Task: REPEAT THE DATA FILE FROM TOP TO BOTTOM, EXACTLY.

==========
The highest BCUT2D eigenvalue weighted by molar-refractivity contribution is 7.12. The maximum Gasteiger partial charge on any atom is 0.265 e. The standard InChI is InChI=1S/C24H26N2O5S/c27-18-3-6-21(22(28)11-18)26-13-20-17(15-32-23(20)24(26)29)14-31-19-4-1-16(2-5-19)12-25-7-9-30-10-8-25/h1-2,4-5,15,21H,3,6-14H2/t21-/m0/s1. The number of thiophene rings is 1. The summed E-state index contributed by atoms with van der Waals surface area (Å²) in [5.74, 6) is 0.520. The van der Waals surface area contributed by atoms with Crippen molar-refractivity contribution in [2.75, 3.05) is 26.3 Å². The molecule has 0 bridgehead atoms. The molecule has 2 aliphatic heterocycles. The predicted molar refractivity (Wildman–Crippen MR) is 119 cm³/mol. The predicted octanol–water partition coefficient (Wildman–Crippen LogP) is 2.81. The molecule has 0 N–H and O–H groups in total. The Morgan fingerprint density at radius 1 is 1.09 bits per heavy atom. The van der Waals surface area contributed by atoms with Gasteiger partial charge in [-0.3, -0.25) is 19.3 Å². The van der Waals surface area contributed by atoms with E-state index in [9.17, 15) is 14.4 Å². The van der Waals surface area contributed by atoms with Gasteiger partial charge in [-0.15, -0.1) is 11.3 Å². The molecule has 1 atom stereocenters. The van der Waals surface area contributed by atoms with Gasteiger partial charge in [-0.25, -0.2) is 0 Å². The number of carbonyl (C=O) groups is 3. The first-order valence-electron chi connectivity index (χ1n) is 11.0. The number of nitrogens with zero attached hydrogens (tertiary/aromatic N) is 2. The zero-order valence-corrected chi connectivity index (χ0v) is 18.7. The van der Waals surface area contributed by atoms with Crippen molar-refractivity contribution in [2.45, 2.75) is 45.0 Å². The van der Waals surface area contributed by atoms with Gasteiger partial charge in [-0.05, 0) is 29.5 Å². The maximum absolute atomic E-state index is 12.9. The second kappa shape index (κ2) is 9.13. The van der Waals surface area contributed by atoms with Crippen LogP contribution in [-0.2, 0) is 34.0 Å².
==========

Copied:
The highest BCUT2D eigenvalue weighted by molar-refractivity contribution is 7.12. The maximum Gasteiger partial charge on any atom is 0.265 e. The standard InChI is InChI=1S/C24H26N2O5S/c27-18-3-6-21(22(28)11-18)26-13-20-17(15-32-23(20)24(26)29)14-31-19-4-1-16(2-5-19)12-25-7-9-30-10-8-25/h1-2,4-5,15,21H,3,6-14H2/t21-/m0/s1. The number of thiophene rings is 1. The summed E-state index contributed by atoms with van der Waals surface area (Å²) in [5.74, 6) is 0.520. The van der Waals surface area contributed by atoms with Crippen molar-refractivity contribution in [2.75, 3.05) is 26.3 Å². The molecule has 0 bridgehead atoms. The molecule has 2 aliphatic heterocycles. The predicted molar refractivity (Wildman–Crippen MR) is 119 cm³/mol. The predicted octanol–water partition coefficient (Wildman–Crippen LogP) is 2.81. The molecule has 0 N–H and O–H groups in total. The Morgan fingerprint density at radius 1 is 1.09 bits per heavy atom. The van der Waals surface area contributed by atoms with Gasteiger partial charge in [-0.3, -0.25) is 19.3 Å². The van der Waals surface area contributed by atoms with E-state index in [9.17, 15) is 14.4 Å². The van der Waals surface area contributed by atoms with Gasteiger partial charge in [-0.15, -0.1) is 11.3 Å². The molecule has 1 atom stereocenters. The van der Waals surface area contributed by atoms with Gasteiger partial charge in [-0.25, -0.2) is 0 Å². The number of carbonyl (C=O) groups is 3. The first-order valence-electron chi connectivity index (χ1n) is 11.0. The number of nitrogens with zero attached hydrogens (tertiary/aromatic N) is 2. The zero-order valence-corrected chi connectivity index (χ0v) is 18.7. The van der Waals surface area contributed by atoms with Crippen molar-refractivity contribution in [2.45, 2.75) is 45.0 Å². The van der Waals surface area contributed by atoms with Gasteiger partial charge in [-0.05, 0) is 29.5 Å². The maximum absolute atomic E-state index is 12.9. The second kappa shape index (κ2) is 9.13. The van der Waals surface area contributed by atoms with Crippen LogP contribution in [-0.2, 0) is 34.0 Å².